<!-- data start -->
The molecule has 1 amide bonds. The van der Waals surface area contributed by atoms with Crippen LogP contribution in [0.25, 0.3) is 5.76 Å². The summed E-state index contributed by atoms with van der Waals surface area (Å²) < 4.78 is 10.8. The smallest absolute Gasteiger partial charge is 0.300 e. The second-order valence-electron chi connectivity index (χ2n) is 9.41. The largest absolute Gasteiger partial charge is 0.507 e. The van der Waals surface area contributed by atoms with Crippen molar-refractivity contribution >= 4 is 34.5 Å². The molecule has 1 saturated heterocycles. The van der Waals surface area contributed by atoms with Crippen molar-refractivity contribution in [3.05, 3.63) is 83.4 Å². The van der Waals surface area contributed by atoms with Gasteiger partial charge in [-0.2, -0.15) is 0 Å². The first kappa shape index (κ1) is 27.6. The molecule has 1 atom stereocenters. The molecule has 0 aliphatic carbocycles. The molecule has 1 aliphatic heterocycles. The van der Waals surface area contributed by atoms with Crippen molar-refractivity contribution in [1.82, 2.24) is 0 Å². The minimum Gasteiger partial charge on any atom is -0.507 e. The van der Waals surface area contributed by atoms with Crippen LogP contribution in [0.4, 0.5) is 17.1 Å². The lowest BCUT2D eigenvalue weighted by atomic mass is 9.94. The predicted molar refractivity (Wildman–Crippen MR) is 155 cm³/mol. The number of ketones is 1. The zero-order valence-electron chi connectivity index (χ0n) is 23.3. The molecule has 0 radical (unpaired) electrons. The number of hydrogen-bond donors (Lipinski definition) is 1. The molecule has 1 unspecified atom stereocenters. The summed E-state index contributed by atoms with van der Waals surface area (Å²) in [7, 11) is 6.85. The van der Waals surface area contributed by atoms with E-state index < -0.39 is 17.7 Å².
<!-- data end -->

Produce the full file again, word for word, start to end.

The molecule has 1 amide bonds. The van der Waals surface area contributed by atoms with Crippen LogP contribution in [0.25, 0.3) is 5.76 Å². The summed E-state index contributed by atoms with van der Waals surface area (Å²) < 4.78 is 10.8. The smallest absolute Gasteiger partial charge is 0.300 e. The second-order valence-electron chi connectivity index (χ2n) is 9.41. The largest absolute Gasteiger partial charge is 0.507 e. The van der Waals surface area contributed by atoms with Crippen molar-refractivity contribution >= 4 is 34.5 Å². The molecule has 1 saturated heterocycles. The van der Waals surface area contributed by atoms with Crippen molar-refractivity contribution in [3.05, 3.63) is 83.4 Å². The van der Waals surface area contributed by atoms with Gasteiger partial charge in [-0.2, -0.15) is 0 Å². The first kappa shape index (κ1) is 27.6. The molecule has 1 atom stereocenters. The molecule has 0 aliphatic carbocycles. The molecule has 1 aliphatic heterocycles. The van der Waals surface area contributed by atoms with Crippen molar-refractivity contribution in [1.82, 2.24) is 0 Å². The minimum Gasteiger partial charge on any atom is -0.507 e. The van der Waals surface area contributed by atoms with Crippen LogP contribution in [0.4, 0.5) is 17.1 Å². The lowest BCUT2D eigenvalue weighted by atomic mass is 9.94. The predicted molar refractivity (Wildman–Crippen MR) is 155 cm³/mol. The number of ketones is 1. The zero-order valence-electron chi connectivity index (χ0n) is 23.3. The molecule has 0 radical (unpaired) electrons. The number of hydrogen-bond donors (Lipinski definition) is 1. The molecule has 1 unspecified atom stereocenters. The summed E-state index contributed by atoms with van der Waals surface area (Å²) in [7, 11) is 6.85. The van der Waals surface area contributed by atoms with E-state index < -0.39 is 17.7 Å².